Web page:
Dear White People
By Mbali Dhlamini
“Black people can’t be racist. Prejudice, yes, but not racist. Racism describes a system of disadvantage based on race. Black people can’t be racist since we don’t stand to benefit from such a system” – Sam White.
This is a recurring line that played over and over in my head after watching what has been dubbed as one of the most thought provoking movies of our time.
Sam White is a mixed race film production major at Winchester University, a prestigious and predominantly white school
She is the main character in the movie Dear White people which is based on the thoughts she shares on her daily campus radio show as well as her self-published book, Ebony and Ivy.
The movie takes you on a whirlwind journey with the truth being told using jabs and punchlines to make anyone cringe on more than one occasion.
I hardly ever say this, but I really think every South African needs to watch this flick, not because it’s an amazing production, but because it will make us understand that our racial issues are not unique.
It made me think about whether or not we sometimes use our race issues that are still evidently plaguing South Africa as a crutch for not being the best we can be.
In this movie, Sam White says black people cannot be racist. I beg to differ on this point.
This kind of thinking is almost like saying we have taken on being victims of racism in the past as a sickness that only black people can contract.
In doing so, we believe that we are saying that whatever acts of injustice are committed against a white person on the basis of race cannot be labelled as a racist act.
There needs to be fairness when dealing with these issues as this will be the only way to completely eradicate racism.
This brings me to a very interesting craze that I’ve been reading up on which actually features more than I had imagined in various institutions across the globe.
It’s the Blackface craze.
Blackface is a form of theatrical makeup used by performers to represent a black person. The practice gained popularity during the 19th century and contributed to the proliferation of stereotypes such as the “happy-go-lucky darky on the plantation” or the “dandified coon”.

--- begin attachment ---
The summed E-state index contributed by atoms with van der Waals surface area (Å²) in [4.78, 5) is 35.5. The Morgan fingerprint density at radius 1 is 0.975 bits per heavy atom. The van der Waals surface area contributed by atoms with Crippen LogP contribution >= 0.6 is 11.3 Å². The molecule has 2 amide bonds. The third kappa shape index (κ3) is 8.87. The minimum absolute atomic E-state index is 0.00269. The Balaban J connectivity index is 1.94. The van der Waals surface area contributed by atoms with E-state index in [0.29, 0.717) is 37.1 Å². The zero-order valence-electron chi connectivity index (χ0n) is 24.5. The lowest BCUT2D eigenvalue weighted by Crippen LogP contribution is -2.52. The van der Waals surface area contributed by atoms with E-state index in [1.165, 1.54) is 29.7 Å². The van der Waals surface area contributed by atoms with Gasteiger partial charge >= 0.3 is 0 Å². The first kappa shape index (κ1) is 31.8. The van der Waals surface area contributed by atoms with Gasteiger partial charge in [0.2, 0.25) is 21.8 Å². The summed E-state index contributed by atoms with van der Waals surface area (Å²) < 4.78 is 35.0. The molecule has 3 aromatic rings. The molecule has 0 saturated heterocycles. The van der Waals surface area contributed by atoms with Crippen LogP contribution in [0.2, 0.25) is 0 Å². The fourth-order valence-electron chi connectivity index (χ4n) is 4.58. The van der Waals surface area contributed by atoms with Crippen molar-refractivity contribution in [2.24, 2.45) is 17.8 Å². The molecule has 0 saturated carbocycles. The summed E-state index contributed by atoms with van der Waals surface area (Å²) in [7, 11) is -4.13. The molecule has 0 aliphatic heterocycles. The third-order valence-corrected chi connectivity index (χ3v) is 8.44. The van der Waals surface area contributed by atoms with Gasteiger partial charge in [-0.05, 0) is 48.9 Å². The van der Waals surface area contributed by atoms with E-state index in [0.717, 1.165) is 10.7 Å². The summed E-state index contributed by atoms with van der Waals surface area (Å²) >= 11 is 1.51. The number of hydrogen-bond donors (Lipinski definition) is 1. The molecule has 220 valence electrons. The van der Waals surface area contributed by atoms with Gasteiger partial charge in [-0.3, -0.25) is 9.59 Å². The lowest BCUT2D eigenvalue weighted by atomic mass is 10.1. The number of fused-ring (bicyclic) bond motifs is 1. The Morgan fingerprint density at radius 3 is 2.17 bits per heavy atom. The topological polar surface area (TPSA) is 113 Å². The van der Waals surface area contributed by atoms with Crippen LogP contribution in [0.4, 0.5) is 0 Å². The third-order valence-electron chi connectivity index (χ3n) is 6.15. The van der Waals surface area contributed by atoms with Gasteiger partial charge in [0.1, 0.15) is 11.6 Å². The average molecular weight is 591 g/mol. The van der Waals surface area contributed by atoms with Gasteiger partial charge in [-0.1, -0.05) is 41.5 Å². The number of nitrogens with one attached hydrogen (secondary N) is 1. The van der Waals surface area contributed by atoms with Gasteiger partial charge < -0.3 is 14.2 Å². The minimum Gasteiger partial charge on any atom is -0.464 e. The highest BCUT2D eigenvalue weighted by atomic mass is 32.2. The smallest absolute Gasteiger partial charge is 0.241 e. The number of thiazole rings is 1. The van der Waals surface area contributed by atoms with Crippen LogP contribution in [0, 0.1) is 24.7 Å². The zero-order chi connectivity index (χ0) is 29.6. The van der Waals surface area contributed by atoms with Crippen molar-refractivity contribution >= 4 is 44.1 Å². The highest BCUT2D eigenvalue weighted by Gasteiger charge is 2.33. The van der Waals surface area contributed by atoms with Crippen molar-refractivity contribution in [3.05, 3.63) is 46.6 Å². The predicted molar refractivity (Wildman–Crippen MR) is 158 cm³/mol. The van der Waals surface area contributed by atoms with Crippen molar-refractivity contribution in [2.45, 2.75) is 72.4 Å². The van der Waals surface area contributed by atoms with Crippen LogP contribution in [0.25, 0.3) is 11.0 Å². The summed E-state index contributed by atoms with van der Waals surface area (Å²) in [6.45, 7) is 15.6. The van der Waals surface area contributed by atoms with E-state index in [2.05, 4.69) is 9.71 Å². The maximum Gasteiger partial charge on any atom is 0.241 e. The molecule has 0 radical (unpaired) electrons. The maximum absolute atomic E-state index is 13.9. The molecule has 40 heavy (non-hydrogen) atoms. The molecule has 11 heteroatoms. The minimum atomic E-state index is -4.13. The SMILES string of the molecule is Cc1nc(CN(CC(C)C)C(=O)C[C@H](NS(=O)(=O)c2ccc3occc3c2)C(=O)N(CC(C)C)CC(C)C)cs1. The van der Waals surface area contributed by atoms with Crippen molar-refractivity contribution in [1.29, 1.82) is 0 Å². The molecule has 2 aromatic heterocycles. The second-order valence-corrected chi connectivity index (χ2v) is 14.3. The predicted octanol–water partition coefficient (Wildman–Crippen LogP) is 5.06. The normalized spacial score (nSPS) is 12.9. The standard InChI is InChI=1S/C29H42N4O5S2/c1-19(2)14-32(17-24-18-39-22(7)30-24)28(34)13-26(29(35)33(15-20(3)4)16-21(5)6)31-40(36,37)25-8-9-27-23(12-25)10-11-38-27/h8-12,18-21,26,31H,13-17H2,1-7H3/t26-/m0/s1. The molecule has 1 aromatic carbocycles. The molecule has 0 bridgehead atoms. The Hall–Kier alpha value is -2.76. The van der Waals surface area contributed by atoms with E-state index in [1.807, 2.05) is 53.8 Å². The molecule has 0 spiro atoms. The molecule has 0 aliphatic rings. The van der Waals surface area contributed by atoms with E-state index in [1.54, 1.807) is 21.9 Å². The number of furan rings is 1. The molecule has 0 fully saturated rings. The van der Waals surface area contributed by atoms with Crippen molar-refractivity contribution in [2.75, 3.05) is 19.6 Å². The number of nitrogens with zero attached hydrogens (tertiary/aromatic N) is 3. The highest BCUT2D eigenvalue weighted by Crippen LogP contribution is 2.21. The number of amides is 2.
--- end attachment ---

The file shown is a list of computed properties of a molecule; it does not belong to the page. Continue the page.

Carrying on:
Recently South Africans were shocked to see the blackface craze bearing its ugly head in one of our universities.
Two students from Stellenbosch University posed for photos with their faces smeared black and wearing wigs and outfits meant to represent tennis stars Serena and Venus Williams.
Following an investigation, the university announced that it would not be taking any disciplinary action against the students involved in a “blackface” incident.
I was actually shocked to see how popular this blackface trend was.
By just using a regular search engine to try and get access to images of students acting silly by smearing black paint on their faces to depict what black people look like, you are sure to get many hits.
In one of these searches, I even came across our very own Leon Shuster in his many roles for his many movies.
Does this mean the Schuster we love so much is also racist?
Let’s think about this for a second.
Schuster depicts what Africans, Indians, Chinese, and even Afrikaners look like in his movies according to the stereotypes which he believes to be correct.
Does this make his depiction more acceptable simply because he does it all the time?
We laugh and become all teary-eyed when watching our favourite pranksters latest flick and even pay our hard earned money to watch him play the role of “Mama Jack” without the word racist crossing our mind not once.
Can the same thinking not be applied to other situations when we view an image being circulated on social media? Or have we just concluded that context has no role to play in such situations.
I’m just trying to understand what the consistent or general rule is when it comes to finding something offensive.
These are all questions that came into mind while I watched Dear White people.
I cringed; I laughed and at some point even came close to falling off my chair.